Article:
On August 8, 2018, Golfweek reported that online hackers hijacked the PGA of America’s computer servers. The attack blocked access to files related to last PGA Championship and the upcoming Ryder Cup in France.
The hack was first detected when workers were attempting to work on the servers and were instead greeted by a message informing them that their network has been penetrated and that all files in the network have been encrypted “with a strong algorithm.”
Typical of malware attacks, the workers were warned that any attempt to break the encryption would lead to “the impossibility of recovery of certain files.” “We exclusively have decryption software for your situation,” the message warned. “No decryption software is available in the public.”
While the message did not specify the ransom amount, it included a Bitcoin wallet number. Bitcoin wallets are not linked to any particular person or entity, meaning that they cannot be used to identify suspects.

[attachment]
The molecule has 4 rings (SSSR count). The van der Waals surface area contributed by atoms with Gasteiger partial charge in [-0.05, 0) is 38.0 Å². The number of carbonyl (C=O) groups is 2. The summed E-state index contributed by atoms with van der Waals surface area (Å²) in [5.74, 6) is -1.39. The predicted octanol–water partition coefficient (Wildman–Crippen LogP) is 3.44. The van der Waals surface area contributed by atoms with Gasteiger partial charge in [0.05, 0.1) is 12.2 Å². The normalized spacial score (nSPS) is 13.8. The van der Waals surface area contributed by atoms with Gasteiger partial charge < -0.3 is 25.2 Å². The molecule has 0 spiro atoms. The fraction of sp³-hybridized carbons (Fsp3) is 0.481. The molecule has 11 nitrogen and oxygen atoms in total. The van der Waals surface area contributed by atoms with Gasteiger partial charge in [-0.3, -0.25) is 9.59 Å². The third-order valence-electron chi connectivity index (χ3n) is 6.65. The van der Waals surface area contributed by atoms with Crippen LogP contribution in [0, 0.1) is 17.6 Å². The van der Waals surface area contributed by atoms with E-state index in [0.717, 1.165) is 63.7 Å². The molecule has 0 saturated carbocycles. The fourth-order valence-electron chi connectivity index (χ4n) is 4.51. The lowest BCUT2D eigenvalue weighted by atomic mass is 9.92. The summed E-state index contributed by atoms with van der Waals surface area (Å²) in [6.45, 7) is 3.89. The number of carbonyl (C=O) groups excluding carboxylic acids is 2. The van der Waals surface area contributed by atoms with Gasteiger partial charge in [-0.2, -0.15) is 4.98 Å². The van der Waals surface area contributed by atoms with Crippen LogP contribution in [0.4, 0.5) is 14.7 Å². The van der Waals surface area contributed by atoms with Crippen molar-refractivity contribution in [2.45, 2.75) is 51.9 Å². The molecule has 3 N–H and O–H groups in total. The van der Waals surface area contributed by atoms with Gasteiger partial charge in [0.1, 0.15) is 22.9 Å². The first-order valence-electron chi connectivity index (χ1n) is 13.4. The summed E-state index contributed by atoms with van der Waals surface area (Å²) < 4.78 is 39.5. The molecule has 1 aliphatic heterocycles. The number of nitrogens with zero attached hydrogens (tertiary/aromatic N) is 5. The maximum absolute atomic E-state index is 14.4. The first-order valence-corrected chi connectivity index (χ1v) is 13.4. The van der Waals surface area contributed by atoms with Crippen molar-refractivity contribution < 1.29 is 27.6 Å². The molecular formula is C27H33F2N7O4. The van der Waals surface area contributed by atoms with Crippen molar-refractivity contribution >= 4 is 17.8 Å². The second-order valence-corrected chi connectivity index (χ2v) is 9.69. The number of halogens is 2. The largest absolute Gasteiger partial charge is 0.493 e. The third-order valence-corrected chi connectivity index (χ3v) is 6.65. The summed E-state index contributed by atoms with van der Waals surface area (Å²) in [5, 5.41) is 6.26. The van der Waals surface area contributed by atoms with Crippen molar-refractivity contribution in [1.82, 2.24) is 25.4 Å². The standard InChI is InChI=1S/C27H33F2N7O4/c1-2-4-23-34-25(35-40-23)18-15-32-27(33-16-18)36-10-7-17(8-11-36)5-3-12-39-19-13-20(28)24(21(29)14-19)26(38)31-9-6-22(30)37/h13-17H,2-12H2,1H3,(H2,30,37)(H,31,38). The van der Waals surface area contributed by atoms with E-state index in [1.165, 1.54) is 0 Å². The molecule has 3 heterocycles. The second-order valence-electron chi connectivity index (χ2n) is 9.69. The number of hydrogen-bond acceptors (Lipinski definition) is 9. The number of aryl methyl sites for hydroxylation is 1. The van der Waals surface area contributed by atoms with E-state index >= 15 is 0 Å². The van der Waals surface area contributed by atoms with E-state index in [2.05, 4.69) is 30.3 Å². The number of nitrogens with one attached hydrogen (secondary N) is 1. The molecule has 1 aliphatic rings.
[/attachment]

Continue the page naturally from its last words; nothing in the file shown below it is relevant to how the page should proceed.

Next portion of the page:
The hackers even offered to decrypt two files to prove their honest intentions.
What Was Hijacked?
The files contained creative materials, including promotional banners and logos used in digital and print communications and on digital signage around the grounds at Bellerive Golf Course, the grounds for the PGA Championship. There were also files of logos for future PGA Championships. “Some of the work began more than a year ago and cannot be easily replicated,” the report said.
The report also quotes a source from the PGA of America saying that they do not intend to meet any demands. Meanwhile, their IT team is working on addressing the issue but had not yet regained complete control of the files, nor identified the source of the hacking as of Wednesday.